Before, picture taken on February 3, 2011 After, picture taken on June 2, 2011
Q: When and where were you born?
A: I was born in the winter of 1968 in the City of Moscow, Russia, in what would be considered an upper-middle class family. My birth was followed by severe health complications and doctors advised my mother to not apply for a birth certificate, because according to them my chances to survive were next to none. Within 18 days after my birth I suffered from double pneumonia and, subsequently, clinical death. It is through my mother’s vigilance and tireless efforts of one particular pediatrician I am here today.
Q: Who were your parents?
A: My parents were of the same age. My father was an ethnic Jew and my mother is Russian.
My father held a position in the All-Union Council of Tourism and Excursions under the Council of the Unions, a second most powerful organization after Communist Party at the time. He graduated from the Institute of Physical Culture in Moscow and through his college years and his work had a large social network which included nationally recognized athletes and scientists, as well as famous personalities from the art world. Because of my father’s connections I grew up with broad exposure to theatre, ballet, opera and art exhibits.
My mother was an electrical engineer who, prior to my birth, spent several years working for Ministry of Defense. It was there she got her first exposure to the science of parapsychology with particular emphasis on telepathy and out-of-body experiments. At that time both were researched for the use in the military operations and espionage.
Later, when I was about 11-years old, my mother met a woman, who was involved in a network of people with developed extra sensory perception (ESP) abilities. Some of them were employed by the government. My mother and this woman became close friends. Soon copies of classified materials on ESP research and particularly channeling began to appear in my household. My mother felt that I was mature enough to comprehend this information. Reading it gave me some understanding of human potentials beyond what meets the eye.
Q: What is your education and what do you do now?
A: I graduated from high school in Moscow in 1986. Three years later my family immigrated to the United States. We landed in Sacramento CA.
At the time my family included my mother, my father, my one year old son and myself. None of us spoke much of English but we were blessed with several volunteers from the Jewish Federation of Sacramento who made this transition smoother for us. Within a year, after gathering enough English to navigate my way towards college degree, I began my formal education that spanned a full decade.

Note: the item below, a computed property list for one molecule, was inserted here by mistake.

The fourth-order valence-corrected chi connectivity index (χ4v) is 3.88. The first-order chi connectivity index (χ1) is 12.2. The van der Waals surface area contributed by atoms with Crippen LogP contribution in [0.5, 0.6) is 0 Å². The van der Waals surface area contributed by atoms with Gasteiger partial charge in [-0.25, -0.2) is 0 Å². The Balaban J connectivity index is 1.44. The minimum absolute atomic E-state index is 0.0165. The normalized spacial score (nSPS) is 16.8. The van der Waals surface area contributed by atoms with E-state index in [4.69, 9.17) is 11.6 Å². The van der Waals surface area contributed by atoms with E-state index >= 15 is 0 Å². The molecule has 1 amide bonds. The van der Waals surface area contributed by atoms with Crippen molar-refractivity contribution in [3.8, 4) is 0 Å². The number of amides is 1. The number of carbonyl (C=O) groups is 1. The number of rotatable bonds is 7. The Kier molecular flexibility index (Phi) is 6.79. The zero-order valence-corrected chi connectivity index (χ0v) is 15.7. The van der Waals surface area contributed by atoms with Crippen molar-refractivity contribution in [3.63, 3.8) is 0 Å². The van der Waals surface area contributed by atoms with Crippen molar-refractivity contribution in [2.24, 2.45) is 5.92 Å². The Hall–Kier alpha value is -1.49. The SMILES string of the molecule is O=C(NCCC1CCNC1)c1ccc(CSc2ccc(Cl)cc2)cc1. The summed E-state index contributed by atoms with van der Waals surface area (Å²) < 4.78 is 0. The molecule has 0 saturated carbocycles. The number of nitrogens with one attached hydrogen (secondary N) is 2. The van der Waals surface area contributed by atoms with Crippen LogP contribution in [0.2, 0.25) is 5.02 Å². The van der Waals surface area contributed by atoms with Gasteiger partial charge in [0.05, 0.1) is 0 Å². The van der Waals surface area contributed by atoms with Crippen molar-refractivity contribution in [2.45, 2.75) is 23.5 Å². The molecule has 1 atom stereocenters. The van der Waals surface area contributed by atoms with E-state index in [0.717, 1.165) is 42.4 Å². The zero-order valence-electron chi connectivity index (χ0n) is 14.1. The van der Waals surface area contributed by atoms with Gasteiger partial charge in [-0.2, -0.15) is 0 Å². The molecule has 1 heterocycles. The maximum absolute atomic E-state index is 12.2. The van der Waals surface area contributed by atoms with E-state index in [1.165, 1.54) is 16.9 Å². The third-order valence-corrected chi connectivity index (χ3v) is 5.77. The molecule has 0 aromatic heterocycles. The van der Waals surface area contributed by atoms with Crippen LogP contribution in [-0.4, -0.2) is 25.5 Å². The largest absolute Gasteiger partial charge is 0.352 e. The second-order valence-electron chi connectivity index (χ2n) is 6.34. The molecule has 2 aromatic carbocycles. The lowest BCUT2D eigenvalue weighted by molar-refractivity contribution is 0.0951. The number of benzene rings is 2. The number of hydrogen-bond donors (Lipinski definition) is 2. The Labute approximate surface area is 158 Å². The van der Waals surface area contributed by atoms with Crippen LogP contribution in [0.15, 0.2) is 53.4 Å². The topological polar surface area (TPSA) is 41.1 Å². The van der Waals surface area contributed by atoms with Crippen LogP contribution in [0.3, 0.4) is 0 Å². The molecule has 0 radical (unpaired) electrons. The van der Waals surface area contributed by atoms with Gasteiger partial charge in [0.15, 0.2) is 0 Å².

Upon completion of my Bachelor of Arts degree with double major in Photography and Film Studies, we moved to Los Angeles, so I could attend UCLA Graduate Film School, Independent Producers Program. I completed the course of studies, but walked away without my Masters degree in hope of making it in Hollywood and then coming back for my thesis.
However, my observations of the entertainment industry with its highs and lows lead me to a change of heart and, five years later, I decided to change my professional direction by enrolling in Masters of Science in Public Administration program at Cal State University, Los Angeles.
I attended this program on and off for five years, finding myself increasingly disinterested and ultimately dropping out four classes short from completion. I am a firm believer in having passion in what you do or study. Without it, these processes can become unbearable and make your life feel meaningless.
Nevertheless, two good things came out of this experience. While studying, I successfully passed a civil service exam for the City of Los Angeles. I was hired in December of 2005 and currently work as a Management Analyst II for the Los Angeles Police Department. I also got involved with local politics. In 2007 I was appointed by the Major of Pasadena to serve on the Human Relations Commission. I have been a commissioner ever since.
Q: Do you have your own family?
A: I have been married for 11 years and have four children, three boys and a girl. My oldest son is 23, followed by two boys 10 and 8, and a 6-year girl.